WASHIGNTON - The United States said Friday it would refuse entry to Sri Lanka’s army chief over what it called credible evidence of human rights violations in the 2009 finale to the civil war.
Lieutenant General Shavendra Silva, whose appointment last year drew widespread international criticism, will be ineligible to visit the United States, as will his immediate family, Secretary of State Mike Pompeo said.
“The allegations of gross human rights violations against Shavendra Silva, documented by the United Nations and other organizations, are serious and credible,” Pompeo said in a statement.
“We urge the Sri Lankan government to promote human rights, hold accountable individuals responsible for war crimes and human rights violations, advance security sector reform, and uphold its other commitments to pursue justice and reconciliation,” he said.
Silva was the commanding officer of a key army division in the final months of the military offensive against Tamil Tiger rebels in 2009.
Rights groups say some 40,000 ethnic Tamils were killed in mass atrocities as government forces seized Sri Lanka’s predominantly Tamil north. A UN report said Silva played a major role in orchestrating the war crimes.
The Sri Lankan government said it took “strong objection” to the travel ban on Silva and asked the United States to reconsider.
It reiterated its stance that there were “no substantiated or proven allegations of human rights violations against him.”
“It is disappointing that a foreign government should question the prerogative of the democratically elected president to call upon persons with proven expertise to hold key positions on national security related matters,” the government said in a statement.
The 2009 offensive delivered a death blow to the Tamil Tigers, whose nearly four-decade campaign for a separate homeland had killed 100,000 people and was characterized by rebel suicide attacks.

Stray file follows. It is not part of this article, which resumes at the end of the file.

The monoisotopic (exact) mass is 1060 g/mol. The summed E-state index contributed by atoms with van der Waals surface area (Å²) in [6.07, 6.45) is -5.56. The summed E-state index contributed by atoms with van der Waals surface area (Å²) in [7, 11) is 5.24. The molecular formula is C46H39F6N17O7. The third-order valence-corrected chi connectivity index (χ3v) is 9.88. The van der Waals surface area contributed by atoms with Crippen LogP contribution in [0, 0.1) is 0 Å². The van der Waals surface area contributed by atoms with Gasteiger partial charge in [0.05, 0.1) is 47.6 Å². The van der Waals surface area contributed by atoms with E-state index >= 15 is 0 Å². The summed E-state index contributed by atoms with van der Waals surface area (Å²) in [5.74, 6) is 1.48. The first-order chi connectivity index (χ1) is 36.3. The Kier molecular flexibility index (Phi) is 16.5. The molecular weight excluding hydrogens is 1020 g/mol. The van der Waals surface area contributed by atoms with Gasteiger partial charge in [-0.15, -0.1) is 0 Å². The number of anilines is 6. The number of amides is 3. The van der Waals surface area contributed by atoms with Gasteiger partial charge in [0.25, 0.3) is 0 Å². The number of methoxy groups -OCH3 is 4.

- Message to other post-war states -
Kate Cronin-Furman, an expert on mass atrocities and human rights at University College London (UCL), said a visa ban would be a “pretty small disincentive” if seeking to stop ongoing atrocities.
“But if instead we think about this as an effort to get states like Sri Lanka to stop appointing war criminals to leadership positions, then the prospects look much rosier,” she said.
Other nations’ post-war governments, seeing the visa ban on Silva, could conclude it is easiest “to just not promote a war criminal in the first place.”
The Sri Lankan government “will likely get some domestic political mileage out of Shavendra Silva’s visa ban. But there’s no doubt that it’s embarrassing to have your army commander barred from entering the US,” she said.
The Tamil diaspora in the United States has been active in pressing for action by President Donald Trump’s administration, which has often been low-key in addressing human rights with friendly countries.
The action comes despite US efforts to woo Sri Lanka away from China, which has lavished money on the strategically placed island traditionally allied with nearby India and in 2017 assumed control of a port after the Colombo government could not repay loans.
A State Department spokesperson said that the visa sanction against Silva “does not place additional restrictions on security assistance or military engagement in Sri Lanka.”
In 2017, the United States provided $39 million to Sri Lanka to boost maritime security. The United States has also looked to step up counter-terrorism cooperation with Sri Lanka after last year’s Easter Sunday bombings carried out by Islamist extremists.
“We deeply value our partnership with the Sri Lankan government and the long-standing democratic tradition we share with the Sri Lankan people,” Pompeo said.
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